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Livestock: Dogs

Question for Department for Environment, Food and Rural Affairs

UIN HL14804, tabled on 12 April 2021

To ask Her Majesty's Government what assessment they have made of the case for requiring dogs to be on leads when near livestock on working farms.

Answered on

26 April 2021

My department takes the issue of livestock worrying very seriously, recognising the distress this can cause farmers and animals, as well as the financial implications.

All reported crimes should be taken seriously, investigated and, where appropriate, taken through the courts and met with tough sentences. The Dogs (Protection of Livestock) Act 1953 (the 1953 Act) provides a specific offence of allowing a dog to worry livestock on any agricultural land with a maximum fine of £1,000.

For the purposes of the 1953 Act, a dog can be said to be worrying livestock if it attacks or chases livestock, or if it is at large (that is to say not on a lead or otherwise under close control) in a field or enclosure in which there are sheep. In this Act, the definition of “livestock” covers sheep, goats, swine, horses, asses, mules, poultry (including domestic fowls, turkeys, geese or ducks), and cattle (including bulls, cows, oxen, heifers or calves).

In addition to the 1953 Act, the police can and do take action under the Dogs Act 1871 where there are dogs that are out of control and dangerous to other animals. Section 2 of the 1871 Act allows a complaint to be made to a Magistrate’s court by any individual, the police or local authorities, where a dog is “dangerous and not kept under proper control”. The court may make any Order it considers appropriate to require the owner to keep the dog under proper control, or if necessary, that it be destroyed. The court may specify measures to be taken for keeping the dog under proper control, such as muzzling and remaining on a lead when in public.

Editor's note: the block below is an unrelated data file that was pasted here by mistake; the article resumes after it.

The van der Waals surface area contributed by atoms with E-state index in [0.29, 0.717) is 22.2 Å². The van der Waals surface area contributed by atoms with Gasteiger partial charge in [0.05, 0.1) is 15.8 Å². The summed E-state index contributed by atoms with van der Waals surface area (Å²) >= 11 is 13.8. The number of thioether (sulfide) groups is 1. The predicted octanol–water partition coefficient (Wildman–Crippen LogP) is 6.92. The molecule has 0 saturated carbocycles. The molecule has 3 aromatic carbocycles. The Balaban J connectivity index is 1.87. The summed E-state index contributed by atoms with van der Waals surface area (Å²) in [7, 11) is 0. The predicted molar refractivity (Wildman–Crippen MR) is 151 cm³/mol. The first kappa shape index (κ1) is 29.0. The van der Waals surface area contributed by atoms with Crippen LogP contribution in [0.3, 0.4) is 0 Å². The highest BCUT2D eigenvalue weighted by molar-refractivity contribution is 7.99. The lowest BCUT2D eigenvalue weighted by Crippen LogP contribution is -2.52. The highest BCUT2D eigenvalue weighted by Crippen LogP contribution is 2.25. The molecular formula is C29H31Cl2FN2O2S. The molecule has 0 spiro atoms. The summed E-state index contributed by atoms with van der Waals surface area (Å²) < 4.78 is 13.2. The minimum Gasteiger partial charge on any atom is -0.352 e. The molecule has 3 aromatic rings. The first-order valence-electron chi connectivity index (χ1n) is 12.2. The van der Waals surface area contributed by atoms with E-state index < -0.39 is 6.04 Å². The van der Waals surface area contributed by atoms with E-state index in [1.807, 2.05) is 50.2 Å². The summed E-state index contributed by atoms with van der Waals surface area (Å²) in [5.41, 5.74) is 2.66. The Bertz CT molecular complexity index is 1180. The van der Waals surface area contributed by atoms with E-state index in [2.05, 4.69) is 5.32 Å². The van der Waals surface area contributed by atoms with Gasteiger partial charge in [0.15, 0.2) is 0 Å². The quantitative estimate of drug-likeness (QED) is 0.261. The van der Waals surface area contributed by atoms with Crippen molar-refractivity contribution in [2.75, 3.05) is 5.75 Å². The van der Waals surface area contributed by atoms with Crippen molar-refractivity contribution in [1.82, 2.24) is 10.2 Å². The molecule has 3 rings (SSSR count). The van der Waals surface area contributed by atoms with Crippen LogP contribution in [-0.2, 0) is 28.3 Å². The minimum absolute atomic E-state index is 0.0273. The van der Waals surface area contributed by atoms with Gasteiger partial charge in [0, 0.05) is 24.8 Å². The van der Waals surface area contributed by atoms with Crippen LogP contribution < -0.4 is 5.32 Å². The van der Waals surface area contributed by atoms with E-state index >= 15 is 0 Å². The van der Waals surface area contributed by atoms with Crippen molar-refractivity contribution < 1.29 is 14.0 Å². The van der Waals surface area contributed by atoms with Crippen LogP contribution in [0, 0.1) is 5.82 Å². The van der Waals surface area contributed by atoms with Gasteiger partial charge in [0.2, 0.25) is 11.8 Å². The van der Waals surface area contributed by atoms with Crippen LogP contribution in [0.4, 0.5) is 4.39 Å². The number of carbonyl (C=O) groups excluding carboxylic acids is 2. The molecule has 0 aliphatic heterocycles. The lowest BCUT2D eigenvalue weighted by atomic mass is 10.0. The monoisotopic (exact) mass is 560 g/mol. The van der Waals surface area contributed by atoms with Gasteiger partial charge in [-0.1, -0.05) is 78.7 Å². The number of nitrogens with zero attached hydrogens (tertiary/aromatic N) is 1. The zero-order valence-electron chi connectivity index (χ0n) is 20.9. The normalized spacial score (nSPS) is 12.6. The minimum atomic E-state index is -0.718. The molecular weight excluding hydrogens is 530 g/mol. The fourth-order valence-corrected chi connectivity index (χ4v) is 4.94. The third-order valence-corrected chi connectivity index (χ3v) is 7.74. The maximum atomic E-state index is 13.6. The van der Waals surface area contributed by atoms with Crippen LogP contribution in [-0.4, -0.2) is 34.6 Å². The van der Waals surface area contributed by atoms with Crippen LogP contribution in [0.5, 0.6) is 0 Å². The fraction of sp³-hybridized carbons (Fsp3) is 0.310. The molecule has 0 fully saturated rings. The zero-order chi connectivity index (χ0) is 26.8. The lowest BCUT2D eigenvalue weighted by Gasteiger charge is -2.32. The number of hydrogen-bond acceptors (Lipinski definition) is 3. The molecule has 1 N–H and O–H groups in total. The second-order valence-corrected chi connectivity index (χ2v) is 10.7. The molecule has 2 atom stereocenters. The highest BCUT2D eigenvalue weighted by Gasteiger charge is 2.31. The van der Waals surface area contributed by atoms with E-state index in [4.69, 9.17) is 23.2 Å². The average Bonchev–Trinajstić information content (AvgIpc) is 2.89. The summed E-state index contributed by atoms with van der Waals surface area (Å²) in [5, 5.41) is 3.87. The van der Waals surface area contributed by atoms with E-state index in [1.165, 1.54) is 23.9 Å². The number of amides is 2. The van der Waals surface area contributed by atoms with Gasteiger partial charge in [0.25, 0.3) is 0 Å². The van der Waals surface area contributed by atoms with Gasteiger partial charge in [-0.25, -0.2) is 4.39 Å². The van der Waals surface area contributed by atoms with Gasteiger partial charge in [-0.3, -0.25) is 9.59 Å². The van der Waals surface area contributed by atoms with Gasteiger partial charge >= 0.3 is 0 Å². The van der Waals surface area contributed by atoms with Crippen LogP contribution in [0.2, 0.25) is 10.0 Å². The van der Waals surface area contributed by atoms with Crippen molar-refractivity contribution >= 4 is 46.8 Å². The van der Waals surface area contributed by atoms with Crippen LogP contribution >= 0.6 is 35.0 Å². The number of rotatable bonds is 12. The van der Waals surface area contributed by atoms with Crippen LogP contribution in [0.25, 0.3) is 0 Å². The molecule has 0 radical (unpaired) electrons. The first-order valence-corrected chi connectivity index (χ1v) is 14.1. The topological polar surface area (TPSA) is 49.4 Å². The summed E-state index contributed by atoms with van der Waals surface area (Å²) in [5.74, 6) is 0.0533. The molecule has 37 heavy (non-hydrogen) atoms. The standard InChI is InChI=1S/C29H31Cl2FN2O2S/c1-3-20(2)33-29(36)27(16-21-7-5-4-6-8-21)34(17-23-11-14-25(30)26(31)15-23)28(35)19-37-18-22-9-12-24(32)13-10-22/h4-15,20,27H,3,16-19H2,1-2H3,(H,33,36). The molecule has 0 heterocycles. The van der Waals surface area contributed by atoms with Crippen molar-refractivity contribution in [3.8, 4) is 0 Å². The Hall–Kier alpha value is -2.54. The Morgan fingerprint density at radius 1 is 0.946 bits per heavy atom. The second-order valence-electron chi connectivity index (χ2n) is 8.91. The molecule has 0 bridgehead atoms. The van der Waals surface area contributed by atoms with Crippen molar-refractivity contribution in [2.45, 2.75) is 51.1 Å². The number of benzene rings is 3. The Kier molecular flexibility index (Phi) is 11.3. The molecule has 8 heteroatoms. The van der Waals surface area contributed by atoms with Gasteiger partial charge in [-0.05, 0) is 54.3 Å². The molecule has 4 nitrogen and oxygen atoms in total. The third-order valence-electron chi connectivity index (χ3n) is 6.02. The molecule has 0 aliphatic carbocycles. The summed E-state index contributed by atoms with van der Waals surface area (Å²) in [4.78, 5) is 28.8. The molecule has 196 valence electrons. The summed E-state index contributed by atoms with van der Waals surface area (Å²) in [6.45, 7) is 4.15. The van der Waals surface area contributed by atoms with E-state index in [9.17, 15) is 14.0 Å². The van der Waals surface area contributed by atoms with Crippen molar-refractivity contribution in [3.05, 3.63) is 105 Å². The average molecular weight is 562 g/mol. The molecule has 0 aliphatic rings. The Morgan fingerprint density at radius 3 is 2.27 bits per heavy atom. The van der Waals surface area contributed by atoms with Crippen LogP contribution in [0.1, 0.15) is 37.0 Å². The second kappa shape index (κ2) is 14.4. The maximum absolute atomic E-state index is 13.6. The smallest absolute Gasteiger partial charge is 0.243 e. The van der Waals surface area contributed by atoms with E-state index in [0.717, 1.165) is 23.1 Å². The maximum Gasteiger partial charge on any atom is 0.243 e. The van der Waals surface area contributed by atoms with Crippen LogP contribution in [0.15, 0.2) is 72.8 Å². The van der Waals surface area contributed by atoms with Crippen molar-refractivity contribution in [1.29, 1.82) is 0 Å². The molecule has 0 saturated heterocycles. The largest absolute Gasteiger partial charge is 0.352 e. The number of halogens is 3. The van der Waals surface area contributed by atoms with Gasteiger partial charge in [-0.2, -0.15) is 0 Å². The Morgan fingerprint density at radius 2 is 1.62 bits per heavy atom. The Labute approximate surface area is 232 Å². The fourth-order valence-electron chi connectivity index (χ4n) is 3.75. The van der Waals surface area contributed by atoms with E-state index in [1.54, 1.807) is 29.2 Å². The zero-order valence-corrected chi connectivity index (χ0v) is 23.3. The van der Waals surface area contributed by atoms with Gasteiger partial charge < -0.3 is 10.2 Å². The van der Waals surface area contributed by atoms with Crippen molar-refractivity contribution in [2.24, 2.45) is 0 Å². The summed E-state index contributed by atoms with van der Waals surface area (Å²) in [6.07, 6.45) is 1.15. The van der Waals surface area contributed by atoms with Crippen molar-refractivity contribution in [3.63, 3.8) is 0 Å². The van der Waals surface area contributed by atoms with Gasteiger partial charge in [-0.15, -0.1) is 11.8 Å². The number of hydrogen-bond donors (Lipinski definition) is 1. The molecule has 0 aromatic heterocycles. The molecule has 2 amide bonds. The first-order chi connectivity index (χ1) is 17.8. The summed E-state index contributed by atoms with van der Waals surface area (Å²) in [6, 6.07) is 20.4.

Guidance is available to educate owners about handling their dogs responsibly in the vicinity of livestock, in order to prevent the occurrence of attacks or chasing.

The statutory Code of Practice for the Welfare of Dogs clearly sets out that all dogs need to be trained to behave well, ideally from a very young age and should be introduced gradually and positively to different environments, people and animals. The Code asks owners to ensure that they prevent their dogs from chasing or attacking any other animals, including livestock and horses; for example, through use of a lead or avoidance of such situations.

Natural England has recently published a refreshed version of the Countryside Code: advice for countryside visitors, which is available online at: A copy is also attached to this answer. Both the short and long versions of the Countryside Code make specific reference to keeping dogs under control and in sight to make sure they stay away from wildlife, livestock, horses and other people unless invited. The Code helpfully sets out certain legal requirements, encouraging visitors to always check local signs as there are situations when you must keep your dog on a lead for all or part of the year. An associated campaign will run throughout 2021, which will include a broader conversation with stakeholders about what a ‘post Covid’ Code for the 21st century would look like and how to promote more awareness and positive behaviour.

In light of the relevant legislation and statutory guidance available, the Government does not consider it necessary to introduce any additional requirement for dogs to be on a lead when near livestock.